In a typical application, UI elements will contain other elements as children. A Page contains a Button and a Label; a StackPanel might contain multiple Button elements as well as text-based and Image elements. UI elements and their children are designed with user interaction in mind. When a user interacts with an element, a corresponding event is raised andif declaredan event handler is executed. When a Button is clicked, the Click event is raised; when the selection in a ComboBox changes, the SelectionChanged event is raised; and so on. Chapter 8 notes the events raised by controls along with each element and lists the common events for all controls.
While this material is likely familiar to developers, there is a fundamental difference in how Avalon elements deal with events. In a typical Windows Forms or other Microsoft .NET application, only the element that raised the event responds to the event. If a Button is clicked by a user, the Button element receives the corresponding event indicating that the button has been clicked. In a XAML application, the parent element of the Button may handle the event instead, or any other element in the tree in which the Button is declared.
Consider the following XAML application (Figure 12-1) and its XAML code (Example 12-1).
Figure 12-1. A simple XAML application
Example 12-1. A simple XAML application
The application consists of four elements: Page, Border, StackPanel, and Button. Button is a child of StackPanel, StackPanel is a child of Border, and Border is a child of Page. Just as your grandparent is a kind of "parent," so too are the parent elements of a XAML element's parent. This is illustrated by the formatting of the examples in this book; using indentation to nest elements within their parent helps to visualize their relationship.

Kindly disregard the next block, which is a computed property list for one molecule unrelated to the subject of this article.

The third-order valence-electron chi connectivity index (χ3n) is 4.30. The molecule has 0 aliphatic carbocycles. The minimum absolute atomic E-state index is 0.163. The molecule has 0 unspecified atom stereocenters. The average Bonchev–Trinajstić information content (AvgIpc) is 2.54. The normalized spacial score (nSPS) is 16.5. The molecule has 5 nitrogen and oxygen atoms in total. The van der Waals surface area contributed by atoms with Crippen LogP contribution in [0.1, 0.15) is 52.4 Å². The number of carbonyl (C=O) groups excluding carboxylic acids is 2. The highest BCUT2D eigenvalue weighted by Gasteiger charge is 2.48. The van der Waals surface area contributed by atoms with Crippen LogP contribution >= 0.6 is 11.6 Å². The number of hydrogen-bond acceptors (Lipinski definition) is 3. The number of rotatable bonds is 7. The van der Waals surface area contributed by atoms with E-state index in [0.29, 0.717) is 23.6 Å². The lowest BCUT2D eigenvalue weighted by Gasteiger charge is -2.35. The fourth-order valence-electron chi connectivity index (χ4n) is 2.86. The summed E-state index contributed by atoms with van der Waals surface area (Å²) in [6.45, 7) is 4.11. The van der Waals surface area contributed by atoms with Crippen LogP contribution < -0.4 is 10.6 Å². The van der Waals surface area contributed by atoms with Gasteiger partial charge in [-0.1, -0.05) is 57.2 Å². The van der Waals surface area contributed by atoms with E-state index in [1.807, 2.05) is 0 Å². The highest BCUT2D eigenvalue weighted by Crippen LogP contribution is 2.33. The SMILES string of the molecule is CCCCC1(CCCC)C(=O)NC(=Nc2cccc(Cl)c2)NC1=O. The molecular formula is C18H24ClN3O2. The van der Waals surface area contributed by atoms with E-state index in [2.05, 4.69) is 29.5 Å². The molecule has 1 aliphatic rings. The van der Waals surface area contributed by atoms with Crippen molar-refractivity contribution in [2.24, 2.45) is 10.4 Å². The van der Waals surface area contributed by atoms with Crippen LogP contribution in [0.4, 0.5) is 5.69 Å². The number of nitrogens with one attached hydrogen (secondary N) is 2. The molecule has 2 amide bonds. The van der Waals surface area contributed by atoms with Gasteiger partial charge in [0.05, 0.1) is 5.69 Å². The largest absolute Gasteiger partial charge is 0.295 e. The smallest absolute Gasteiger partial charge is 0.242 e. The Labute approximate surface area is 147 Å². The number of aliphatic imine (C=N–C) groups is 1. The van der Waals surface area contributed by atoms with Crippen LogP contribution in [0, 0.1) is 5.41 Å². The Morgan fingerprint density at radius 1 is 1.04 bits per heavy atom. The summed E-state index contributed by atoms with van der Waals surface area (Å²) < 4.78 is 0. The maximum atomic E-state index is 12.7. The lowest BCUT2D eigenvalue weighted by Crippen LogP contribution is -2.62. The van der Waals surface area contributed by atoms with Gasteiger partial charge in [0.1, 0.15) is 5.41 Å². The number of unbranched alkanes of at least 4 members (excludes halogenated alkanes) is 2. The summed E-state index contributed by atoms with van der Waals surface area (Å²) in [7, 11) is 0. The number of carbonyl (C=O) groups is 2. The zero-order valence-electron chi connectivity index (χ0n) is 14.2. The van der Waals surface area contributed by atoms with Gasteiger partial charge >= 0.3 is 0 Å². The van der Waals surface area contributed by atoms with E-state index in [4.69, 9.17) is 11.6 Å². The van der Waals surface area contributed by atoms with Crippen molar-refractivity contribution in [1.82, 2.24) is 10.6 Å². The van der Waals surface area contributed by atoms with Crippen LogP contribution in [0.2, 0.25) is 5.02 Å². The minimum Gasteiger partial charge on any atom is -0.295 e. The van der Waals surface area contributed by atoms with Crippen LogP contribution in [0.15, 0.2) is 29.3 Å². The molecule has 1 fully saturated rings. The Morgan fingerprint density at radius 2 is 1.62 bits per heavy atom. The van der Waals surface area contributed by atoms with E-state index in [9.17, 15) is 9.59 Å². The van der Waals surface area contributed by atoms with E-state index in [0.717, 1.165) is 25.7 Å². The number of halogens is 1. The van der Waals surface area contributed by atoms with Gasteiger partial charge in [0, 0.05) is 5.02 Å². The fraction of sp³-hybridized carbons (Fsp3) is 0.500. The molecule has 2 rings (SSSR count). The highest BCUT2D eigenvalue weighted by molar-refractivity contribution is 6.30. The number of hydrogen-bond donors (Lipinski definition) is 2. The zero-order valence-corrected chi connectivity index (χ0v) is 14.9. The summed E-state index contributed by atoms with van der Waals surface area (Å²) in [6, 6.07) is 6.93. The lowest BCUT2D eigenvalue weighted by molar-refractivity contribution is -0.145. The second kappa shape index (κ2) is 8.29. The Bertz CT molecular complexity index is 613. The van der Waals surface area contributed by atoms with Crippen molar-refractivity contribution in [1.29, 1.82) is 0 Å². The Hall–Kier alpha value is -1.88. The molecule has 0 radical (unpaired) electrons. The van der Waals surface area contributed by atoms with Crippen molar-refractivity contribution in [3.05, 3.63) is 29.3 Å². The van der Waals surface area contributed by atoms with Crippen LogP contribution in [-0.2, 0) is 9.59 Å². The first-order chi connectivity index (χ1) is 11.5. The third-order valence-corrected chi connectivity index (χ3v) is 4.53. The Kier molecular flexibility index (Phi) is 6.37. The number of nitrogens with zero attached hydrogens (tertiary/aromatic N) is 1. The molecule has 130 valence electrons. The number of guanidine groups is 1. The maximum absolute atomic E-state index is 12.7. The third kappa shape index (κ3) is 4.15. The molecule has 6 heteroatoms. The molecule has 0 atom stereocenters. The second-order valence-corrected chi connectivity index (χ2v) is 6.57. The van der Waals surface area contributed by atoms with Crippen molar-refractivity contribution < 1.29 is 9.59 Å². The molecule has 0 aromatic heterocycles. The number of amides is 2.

Usually, the event handler for the Button element's Click event would be defined with the Button element and handled by the Button. However, Avalon does not require that Button handle its own Click event. In Example 12-1, StackPanel or Border can just as easily handle the Click event by declaring it as through it were an attached attribute:
<StackPanel Margin="10 " Button.Click ="MyButtonHandler " />
Avalon allows parent elements to participate in many events directed at its children through event routing . An event can be routed through multiple elements in a parent/child relationship (the "tree") until it is marked as Handled by one of the elements in the tree.
This might be useful to group together controls that should use the same event handler when any one of them raises a particular event (Example 12-2). For example, a "Yes" and a "No" button might be grouped together in a StackPanel. The same application logic will likely be executed when either button is clicked, but there will probably be some differences to account for.
Example 12-2. Grouping Buttons together to use a common event handler
A single event handler (Example 12-3) can then be defined to handle both cases and to execute common application logic.
Example 12-3. Common event code in C#
Avalon uses three distinct types of routing, which will be discussed further in the next section.